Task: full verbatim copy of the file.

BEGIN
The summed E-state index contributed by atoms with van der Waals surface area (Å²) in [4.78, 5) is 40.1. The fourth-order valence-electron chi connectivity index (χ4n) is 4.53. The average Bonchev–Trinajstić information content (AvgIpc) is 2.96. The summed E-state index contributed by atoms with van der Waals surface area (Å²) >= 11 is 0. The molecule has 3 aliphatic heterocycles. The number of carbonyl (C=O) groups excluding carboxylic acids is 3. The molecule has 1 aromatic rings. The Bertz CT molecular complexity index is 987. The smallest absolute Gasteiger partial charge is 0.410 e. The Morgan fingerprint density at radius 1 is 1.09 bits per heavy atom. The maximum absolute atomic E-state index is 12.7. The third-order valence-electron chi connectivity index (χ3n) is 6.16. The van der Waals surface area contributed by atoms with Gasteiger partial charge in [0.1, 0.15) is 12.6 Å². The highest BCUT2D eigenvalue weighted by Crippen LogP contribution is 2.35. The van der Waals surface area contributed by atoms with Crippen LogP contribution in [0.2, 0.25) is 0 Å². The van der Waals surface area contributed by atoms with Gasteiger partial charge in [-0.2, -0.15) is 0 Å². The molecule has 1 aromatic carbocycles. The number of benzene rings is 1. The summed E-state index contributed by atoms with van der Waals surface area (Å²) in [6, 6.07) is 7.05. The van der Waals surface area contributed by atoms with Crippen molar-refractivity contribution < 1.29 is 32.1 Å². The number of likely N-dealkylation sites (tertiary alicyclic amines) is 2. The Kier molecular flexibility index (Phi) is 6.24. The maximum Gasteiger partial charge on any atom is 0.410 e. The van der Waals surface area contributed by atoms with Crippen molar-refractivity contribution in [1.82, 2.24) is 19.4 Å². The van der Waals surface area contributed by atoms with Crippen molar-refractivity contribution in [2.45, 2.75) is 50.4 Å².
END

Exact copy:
The summed E-state index contributed by atoms with van der Waals surface area (Å²) in [4.78, 5) is 40.1. The fourth-order valence-electron chi connectivity index (χ4n) is 4.53. The average Bonchev–Trinajstić information content (AvgIpc) is 2.96. The summed E-state index contributed by atoms with van der Waals surface area (Å²) >= 11 is 0. The molecule has 3 aliphatic heterocycles. The number of carbonyl (C=O) groups excluding carboxylic acids is 3. The molecule has 1 aromatic rings. The Bertz CT molecular complexity index is 987. The smallest absolute Gasteiger partial charge is 0.410 e. The Morgan fingerprint density at radius 1 is 1.09 bits per heavy atom. The maximum absolute atomic E-state index is 12.7. The third-order valence-electron chi connectivity index (χ3n) is 6.16. The van der Waals surface area contributed by atoms with Gasteiger partial charge in [0.1, 0.15) is 12.6 Å². The highest BCUT2D eigenvalue weighted by Crippen LogP contribution is 2.35. The van der Waals surface area contributed by atoms with Crippen LogP contribution in [0.2, 0.25) is 0 Å². The van der Waals surface area contributed by atoms with Gasteiger partial charge in [-0.2, -0.15) is 0 Å². The molecule has 1 aromatic carbocycles. The number of benzene rings is 1. The summed E-state index contributed by atoms with van der Waals surface area (Å²) in [6, 6.07) is 7.05. The van der Waals surface area contributed by atoms with Crippen molar-refractivity contribution < 1.29 is 32.1 Å². The number of likely N-dealkylation sites (tertiary alicyclic amines) is 2. The Kier molecular flexibility index (Phi) is 6.24. The maximum Gasteiger partial charge on any atom is 0.410 e. The van der Waals surface area contributed by atoms with Crippen molar-refractivity contribution in [1.82, 2.24) is 19.4 Å². The van der Waals surface area contributed by atoms with Crippen molar-refractivity contribution in [2.45, 2.75) is 50.4 Å².